Austen-Smith, David and Banks, Jeffrey S. (1998) Social choice theory, game theory, and positive political theory. Annual Review of Political Science, 1 . pp. 259-287. ISSN 1094-2939 http://resolver.caltech.edu/CaltechAUTHORS:AUSarps98
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We consider the relationships between the collective preference and non-cooperative game theory approaches to positive political theory. In particular, we show that an apparently decisive difference between the two approachesthat in sufficiently complex environments (e.g. high-dimensional choice spaces) direct preference aggregation models are incapable of generating any prediction at all, whereas non-cooperative game-theoretic models almost always generate predictionis indeed only an apparent difference. More generally, we argue that when modeling collective decisions there is a fundamental tension between insuring existence of well-defined predictions, a criterion of minimal democracy, and general applicability to complex environments; while any two of the three are compatible under either approach, neither collective preference nor non-cooperative game theory can support models that simultaneously satisfy all three desiderata.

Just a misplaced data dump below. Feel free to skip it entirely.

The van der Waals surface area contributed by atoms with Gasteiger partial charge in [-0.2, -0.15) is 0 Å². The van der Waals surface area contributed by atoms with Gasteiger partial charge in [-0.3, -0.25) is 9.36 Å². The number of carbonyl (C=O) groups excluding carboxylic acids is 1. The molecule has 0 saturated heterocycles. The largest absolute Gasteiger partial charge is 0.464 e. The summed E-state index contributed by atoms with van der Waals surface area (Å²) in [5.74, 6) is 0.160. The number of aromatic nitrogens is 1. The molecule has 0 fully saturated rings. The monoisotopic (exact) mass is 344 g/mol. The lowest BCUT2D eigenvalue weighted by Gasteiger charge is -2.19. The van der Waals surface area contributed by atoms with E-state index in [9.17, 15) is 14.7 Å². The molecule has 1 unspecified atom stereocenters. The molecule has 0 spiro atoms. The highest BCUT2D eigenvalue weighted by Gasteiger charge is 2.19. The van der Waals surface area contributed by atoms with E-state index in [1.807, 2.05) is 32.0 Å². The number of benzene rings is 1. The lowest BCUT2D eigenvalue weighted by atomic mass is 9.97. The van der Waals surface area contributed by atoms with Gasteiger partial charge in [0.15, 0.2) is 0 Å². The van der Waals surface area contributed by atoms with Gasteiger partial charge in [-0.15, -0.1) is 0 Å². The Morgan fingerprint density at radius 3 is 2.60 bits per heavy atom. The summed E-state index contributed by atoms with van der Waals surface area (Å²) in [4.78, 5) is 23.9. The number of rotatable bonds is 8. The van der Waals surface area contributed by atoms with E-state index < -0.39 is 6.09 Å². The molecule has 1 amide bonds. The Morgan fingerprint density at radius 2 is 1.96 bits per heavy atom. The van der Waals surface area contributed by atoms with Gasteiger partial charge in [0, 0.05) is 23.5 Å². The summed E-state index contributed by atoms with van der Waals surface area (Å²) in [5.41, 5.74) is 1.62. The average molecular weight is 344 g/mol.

|Additional Information:||"Reprinted, with permission, from the Annual Review of Political Science, Volume 1 copyright 1998 by Annual Reviews, www.annualreviews.org" This paper was completed while the second author was a Fellow at the Center for Advanced Study in the Behavioral Sciences. He gratefully acknowledges the financial support provided by the National Science Foundation under Grant SBR-9601236.|
|Subject Keywords:||core existence, Nash equilibrium, minimal democracy|
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|Deposited By:||Archive Administrator|
|Deposited On:||14 Sep 2005|
|Last Modified:||26 Dec 2012 08:41|
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